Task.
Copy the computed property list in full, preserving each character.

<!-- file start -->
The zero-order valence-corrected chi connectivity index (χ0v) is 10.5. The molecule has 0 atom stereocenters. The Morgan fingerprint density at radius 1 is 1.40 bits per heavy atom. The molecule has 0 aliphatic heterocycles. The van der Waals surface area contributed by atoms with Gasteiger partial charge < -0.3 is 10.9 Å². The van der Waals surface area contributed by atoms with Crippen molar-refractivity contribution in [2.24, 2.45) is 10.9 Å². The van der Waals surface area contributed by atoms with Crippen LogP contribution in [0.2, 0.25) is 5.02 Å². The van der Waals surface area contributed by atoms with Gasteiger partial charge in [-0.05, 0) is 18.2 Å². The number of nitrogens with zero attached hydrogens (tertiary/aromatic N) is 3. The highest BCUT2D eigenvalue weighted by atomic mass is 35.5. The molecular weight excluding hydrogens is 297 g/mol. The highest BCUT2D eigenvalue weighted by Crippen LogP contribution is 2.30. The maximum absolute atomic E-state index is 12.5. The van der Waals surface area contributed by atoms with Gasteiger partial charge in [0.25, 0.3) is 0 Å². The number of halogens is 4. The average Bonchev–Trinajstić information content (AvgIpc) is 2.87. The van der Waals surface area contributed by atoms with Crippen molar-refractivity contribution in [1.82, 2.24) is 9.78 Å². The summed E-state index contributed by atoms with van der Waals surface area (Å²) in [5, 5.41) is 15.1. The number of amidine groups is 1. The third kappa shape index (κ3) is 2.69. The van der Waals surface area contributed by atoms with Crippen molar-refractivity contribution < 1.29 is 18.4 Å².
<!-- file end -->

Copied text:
The zero-order valence-corrected chi connectivity index (χ0v) is 10.5. The molecule has 0 atom stereocenters. The Morgan fingerprint density at radius 1 is 1.40 bits per heavy atom. The molecule has 0 aliphatic heterocycles. The van der Waals surface area contributed by atoms with Gasteiger partial charge < -0.3 is 10.9 Å². The van der Waals surface area contributed by atoms with Crippen molar-refractivity contribution in [2.24, 2.45) is 10.9 Å². The van der Waals surface area contributed by atoms with Crippen LogP contribution in [0.2, 0.25) is 5.02 Å². The van der Waals surface area contributed by atoms with Gasteiger partial charge in [-0.05, 0) is 18.2 Å². The number of nitrogens with zero attached hydrogens (tertiary/aromatic N) is 3. The highest BCUT2D eigenvalue weighted by atomic mass is 35.5. The molecular weight excluding hydrogens is 297 g/mol. The highest BCUT2D eigenvalue weighted by Crippen LogP contribution is 2.30. The maximum absolute atomic E-state index is 12.5. The van der Waals surface area contributed by atoms with Gasteiger partial charge in [0.25, 0.3) is 0 Å². The number of halogens is 4. The average Bonchev–Trinajstić information content (AvgIpc) is 2.87. The van der Waals surface area contributed by atoms with Crippen molar-refractivity contribution in [1.82, 2.24) is 9.78 Å². The summed E-state index contributed by atoms with van der Waals surface area (Å²) in [5, 5.41) is 15.1. The number of amidine groups is 1. The third kappa shape index (κ3) is 2.69. The van der Waals surface area contributed by atoms with Crippen molar-refractivity contribution < 1.29 is 18.4 Å².